Lasciate ogne speranza, voi ch’intrate


No matter how stupid and inept the government is, no matter how poorly the economy is faring and no matter how low the salaries in this country are, Romanians have always been able to solace themselves with the fact that at least we’re ahead of Bulgaria.

In just about every ranking of the 27 European Union member states, Romania has come in 26th, only just beating tiny (population 7 million) Bulgaria when it comes to poverty, salaries and corruption.

Yesterday I was watching Bloomberg Surveillance and saw the following ad:

The ad pitches how investment friendly Bulgaria is, noting that its credit rating is improving and that all corporations pay a flat tax of 10%. There’s a helpful website in two foreign languages (German and English) and the whole thing is beautifully laid out, with lots of information and details.

The Romanian government meanwhile, which has previously hosted websites with plagiarized content, has no official investment website (or media campaign).

There’s a good reason for that, as even Romanians are having difficulty doing business in this country:

Nine out of 10 chief executives in Romania are concerned about the increasing tax burden, while 86 percent fear the government’s response to the fiscal deficit, according to a survey.

The research by PwC, however, showed concerns levels over tax among the country’s CEOs are the second highest in Europe, after France.

Not only that, but Romania’s own labor minister stated that skilled workers are leaving this country in droves. And while things aren’t too bad just yet, only a month ago the Romanian Central Bank had to cut interest rates in order to stimulate the economy.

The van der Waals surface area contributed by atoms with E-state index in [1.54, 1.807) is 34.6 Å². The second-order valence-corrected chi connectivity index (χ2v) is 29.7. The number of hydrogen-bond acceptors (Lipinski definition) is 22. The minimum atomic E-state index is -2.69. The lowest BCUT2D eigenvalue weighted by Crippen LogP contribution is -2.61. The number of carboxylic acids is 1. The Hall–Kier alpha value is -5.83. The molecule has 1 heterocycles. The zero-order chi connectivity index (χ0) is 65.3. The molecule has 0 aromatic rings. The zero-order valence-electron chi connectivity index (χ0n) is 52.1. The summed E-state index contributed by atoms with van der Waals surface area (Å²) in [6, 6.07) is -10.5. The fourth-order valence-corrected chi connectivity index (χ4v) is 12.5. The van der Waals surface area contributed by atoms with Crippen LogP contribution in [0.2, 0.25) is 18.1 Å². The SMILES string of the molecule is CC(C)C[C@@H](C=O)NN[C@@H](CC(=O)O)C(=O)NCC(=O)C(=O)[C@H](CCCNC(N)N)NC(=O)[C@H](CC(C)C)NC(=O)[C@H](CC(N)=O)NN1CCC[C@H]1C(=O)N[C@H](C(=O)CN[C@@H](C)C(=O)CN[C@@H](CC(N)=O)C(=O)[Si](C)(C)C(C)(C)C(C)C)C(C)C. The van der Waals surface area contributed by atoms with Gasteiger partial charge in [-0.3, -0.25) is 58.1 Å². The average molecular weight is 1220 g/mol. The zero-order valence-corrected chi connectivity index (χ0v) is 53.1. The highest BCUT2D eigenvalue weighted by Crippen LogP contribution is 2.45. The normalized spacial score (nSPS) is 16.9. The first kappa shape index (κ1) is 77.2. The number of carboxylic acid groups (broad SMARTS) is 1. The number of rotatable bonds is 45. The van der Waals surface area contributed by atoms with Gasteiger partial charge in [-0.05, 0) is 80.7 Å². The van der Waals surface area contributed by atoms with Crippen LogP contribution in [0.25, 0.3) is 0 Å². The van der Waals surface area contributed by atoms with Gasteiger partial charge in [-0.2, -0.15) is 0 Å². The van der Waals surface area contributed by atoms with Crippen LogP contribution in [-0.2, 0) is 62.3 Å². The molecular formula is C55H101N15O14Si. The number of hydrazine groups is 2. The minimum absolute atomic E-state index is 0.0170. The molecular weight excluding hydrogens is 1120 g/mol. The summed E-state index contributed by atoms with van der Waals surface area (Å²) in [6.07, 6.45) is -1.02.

Of course the biggest problem is that the government doesn’t know its ass from its elbow, is largely composed of illiterate Communist dinosaurs and has had over 14 cabinet ministers replaced or resigned in less than two years, as I wrote about just a couple of days ago.

A few readers pointed out that I missed that the Cultural Minister had been replaced a fourth time, so thanks to all of you who caught my omission. And now just yesterday the Finance Minister resigned and it looks like we’ll have at least three more new ministers by next week.

On Monday, the EU published its first ever corruption report, along with some graphics. Here’s one that I edited from the section of the report about Romania.

I'd sure like to meet one of the 7%

I’d sure like to meet one of the 7%

Seeing that, do you think a foreigner would be tempted to invest in Romania? I don’t.

When Romania inevitably slides into last place, I’m sure the politicians and media will find it useful in continuing to perpetrate the myth that Romanians are always the victim of outside forces and never responsible for what goes wrong in this country.

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9 Responses »

  1. Am 32 de ani. am apucat sa prind 9 10 ani din comunism si nici nu stiti cat ma bucur.
    au trecut peste 20 de ani de la revolutie…am obsevat ambele ”sisteme” cu partile bune si rele..